Napa County could be seeing more mail-in ballots if an upcoming proposal is able to work its way through both county and state government.
On Tuesday, Napa County’s Legislative Subcommittee will consider a resolution urging the Legislature to allow counties the option of holding certain elections using only vote-by-mail ballots.
John Tuteur, the county’s registrar of voters, said that if the subcommittee approves the resolution — and its companion agenda item — the matter will come before the county’s Board of Supervisors on Jan. 25.
The resolution asks the Legislature to consider giving counties the right to hold some elections — including countywide and statewide special elections, recall elections and vacancy elections for both state and national office — without physical polling places.
Tuteur said that switching to an all-vote-by-mail system would result in an estimated 25 percent savings to the county’s general fund when compared to the current system, which consists of both vote-by-mail and polling place ballots.
In the case of statewide special elections, savings would be generated for the state, which reimburses counties for their statewide special election costs, Tuteur said.
The most recent statewide special election — on May 19, 2009 — cost the county more than $228,000, Tuteur said. Statewide, the election’s cost was more than $67 million.
While the state recently reimbursed Napa County for its full share of cost, the election would have been much cheaper if conducted using only mail-in ballots, Tuteur said.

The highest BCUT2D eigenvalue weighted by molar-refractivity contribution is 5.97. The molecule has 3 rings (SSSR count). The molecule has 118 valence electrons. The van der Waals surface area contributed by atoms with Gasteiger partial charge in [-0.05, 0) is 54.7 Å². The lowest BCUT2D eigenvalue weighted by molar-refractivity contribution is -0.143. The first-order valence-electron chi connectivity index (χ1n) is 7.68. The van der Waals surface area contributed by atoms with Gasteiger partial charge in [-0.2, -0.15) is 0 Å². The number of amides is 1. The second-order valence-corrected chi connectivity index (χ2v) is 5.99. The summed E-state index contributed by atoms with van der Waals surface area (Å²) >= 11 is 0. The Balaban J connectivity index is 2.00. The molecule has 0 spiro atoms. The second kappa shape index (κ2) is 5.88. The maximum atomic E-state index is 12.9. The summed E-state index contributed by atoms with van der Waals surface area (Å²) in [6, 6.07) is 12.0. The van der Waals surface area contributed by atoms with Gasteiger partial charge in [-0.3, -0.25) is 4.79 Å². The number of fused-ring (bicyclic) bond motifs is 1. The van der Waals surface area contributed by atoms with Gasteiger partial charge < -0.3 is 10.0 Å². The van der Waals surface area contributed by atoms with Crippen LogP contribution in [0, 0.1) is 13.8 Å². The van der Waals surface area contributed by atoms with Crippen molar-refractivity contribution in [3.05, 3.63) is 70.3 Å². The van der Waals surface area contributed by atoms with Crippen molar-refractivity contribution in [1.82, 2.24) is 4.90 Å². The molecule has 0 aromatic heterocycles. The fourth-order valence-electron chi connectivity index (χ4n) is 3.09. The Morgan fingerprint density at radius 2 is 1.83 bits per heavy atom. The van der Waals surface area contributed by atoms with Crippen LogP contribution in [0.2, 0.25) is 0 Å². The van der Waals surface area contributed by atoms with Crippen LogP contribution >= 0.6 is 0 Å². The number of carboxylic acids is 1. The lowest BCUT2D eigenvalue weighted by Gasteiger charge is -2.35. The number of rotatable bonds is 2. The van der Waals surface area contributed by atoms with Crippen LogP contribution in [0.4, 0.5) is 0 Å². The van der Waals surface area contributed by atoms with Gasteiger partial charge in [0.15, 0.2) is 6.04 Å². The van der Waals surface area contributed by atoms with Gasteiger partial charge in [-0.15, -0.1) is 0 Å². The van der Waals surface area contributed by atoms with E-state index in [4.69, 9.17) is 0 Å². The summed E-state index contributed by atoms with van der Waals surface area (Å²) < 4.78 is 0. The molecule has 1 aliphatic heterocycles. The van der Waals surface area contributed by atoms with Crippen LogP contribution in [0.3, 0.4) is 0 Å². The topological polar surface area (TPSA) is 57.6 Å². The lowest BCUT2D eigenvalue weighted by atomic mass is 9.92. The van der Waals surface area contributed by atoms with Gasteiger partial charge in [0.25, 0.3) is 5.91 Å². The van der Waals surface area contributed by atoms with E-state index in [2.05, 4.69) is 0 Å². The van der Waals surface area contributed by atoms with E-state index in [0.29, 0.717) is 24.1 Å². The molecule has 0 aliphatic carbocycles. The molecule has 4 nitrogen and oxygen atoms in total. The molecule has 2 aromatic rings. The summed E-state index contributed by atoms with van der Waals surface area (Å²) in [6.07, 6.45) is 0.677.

If the resolution is approved by the board in late January, the focus would then shift to Sacramento, said Larry Florin, the county’s community and intergovernmental affairs director.
There, the county’s lobbyists would meet with Napa’s representatives — Assembly member Michael Allen and Senator Noreen Evans — to advocate on behalf of the county and ask them to support such legislation if it were introduced.
Tuteur said that quick action on behalf of the Legislature could pay off almost immediately, as Gov. Jerry Brown has already announced that he will be asking voters to extend certain tax hikes during a special election in June.
While an exclusively vote-by-mail election would be new to California, prominent use of the mail-in system wouldn’t be unusual in Napa County.
Beginning with the 2008 presidential election, Tuteur began an aggressive campaign to maximize mail-in voters, calling upon a California state elections code that allows officials to require precincts of 250 people or less to vote by mail.
As a result, more than 70 percent of voters in Napa County cast their ballots by mail during the most recent election. More than 51 percent of Napa’s voters did so voluntarily.
In defense of the transition, Tuteur points out that by-mail voters consistently turn out in higher numbers than polling-place voters, and having fewer polling places leads to shorter lines and more efficient operations on the day of an election.
Tuteur also notes that Oregon has successfully transitioned to an all-vote-by-mail system for all elections, and almost all the counties in Washington have done the same.